Since the beginning of 1991, more than 5,700 bank and thrift acquisitions, comprising about $1.3 trillion in aggregate value, have been announced. Excluding Citigroup, all of the largest banking institutions in the United States are large specifically because they were acquisitive.
The U.S. banking sector has seen so many mergers and acquisitions in recent history because there are an abundance of banks in the United States, organic growth opportunities are few, and the deals provide large economies of scale.
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How fast a bank grows, under this logic, is determined by how good a bank is at acquiring other banks. But what determines the worth of an acquisition? While earnings per share is an often used marker, its use begets further questions. For example, if the EPS stagnates, was it because of problems with the target, problems with the acquirer, or macro problems? Was the deal priced badly, or did merger integration fail to meet expectations?
However one clear indicator of a failed deal exists: goodwill charges.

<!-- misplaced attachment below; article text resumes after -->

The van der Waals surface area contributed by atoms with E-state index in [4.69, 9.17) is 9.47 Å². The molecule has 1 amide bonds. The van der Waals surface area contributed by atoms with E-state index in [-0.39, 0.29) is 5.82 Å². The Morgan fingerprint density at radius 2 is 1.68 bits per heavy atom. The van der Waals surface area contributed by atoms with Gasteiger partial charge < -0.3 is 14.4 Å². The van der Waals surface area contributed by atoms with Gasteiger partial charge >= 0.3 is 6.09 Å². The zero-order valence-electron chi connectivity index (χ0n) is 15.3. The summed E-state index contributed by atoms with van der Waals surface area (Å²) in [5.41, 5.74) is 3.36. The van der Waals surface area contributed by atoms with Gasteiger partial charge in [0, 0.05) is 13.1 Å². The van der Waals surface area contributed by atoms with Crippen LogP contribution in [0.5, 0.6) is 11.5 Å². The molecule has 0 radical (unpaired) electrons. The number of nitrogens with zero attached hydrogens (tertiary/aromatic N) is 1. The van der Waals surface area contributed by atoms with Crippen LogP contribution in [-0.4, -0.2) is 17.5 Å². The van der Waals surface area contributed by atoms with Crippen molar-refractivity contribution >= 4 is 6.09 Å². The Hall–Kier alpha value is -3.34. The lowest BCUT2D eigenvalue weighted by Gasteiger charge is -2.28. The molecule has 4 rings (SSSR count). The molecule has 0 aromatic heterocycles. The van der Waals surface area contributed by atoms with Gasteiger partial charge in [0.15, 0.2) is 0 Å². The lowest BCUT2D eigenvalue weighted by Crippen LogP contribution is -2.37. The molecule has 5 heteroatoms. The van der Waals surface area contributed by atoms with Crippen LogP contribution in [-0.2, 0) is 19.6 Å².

At one time, banks had the ability to use pooling-of-interest accounting in stock-for-stock deals, of which large bank deals usually are. With that method, the balance sheets of the acquirer and target were added together, with no acquisition goodwill created. No goodwill meant no goodwill amortization expense and therefore higher earnings.
When pooling was abolished in 2000, there was a ballooning of goodwill on the largest bank’s balance sheets.
Wells Fargo’s (NYSE:WFC) Q2 2012 goodwill amounted to $25 billion, or 18 percent of common equity, and JPMorgan Chase’s (NYSE:JPM) was $48 billion, or 26 percent, and neither bank has written off any goodwill as impaired. However Citigroup and Bank of America are more erratic. In the second quarter of 2012, Citigroup (NYSE:C) had a goodwill of $25 billion, and Bank of America (NYSE:BAC) had a goodwill of $70 billion, writing off $10 and $16 billion respectively. But both write-offs are relatively low in percentage terms; Citigroup’s goodwill to common equity stands at 14 percent and Bank of America’s at 32 percent.
While the magnitude of the intangible asset figure should not scare investors, because intangible assets clearly have value, when banks charge off large amounts of goodwill it is seen as an admission that the bank had made a bad acquisition.
In 2008, during the financial crisis, losses in goodwill compounded bank’s troubles; by the end of the year banks still had $291 billion worth of good will on their books.
Bank of America and Citigroup may not have the strong operating performance of JPMorgan, but its intangible assets have not grown especially large relative to common equity.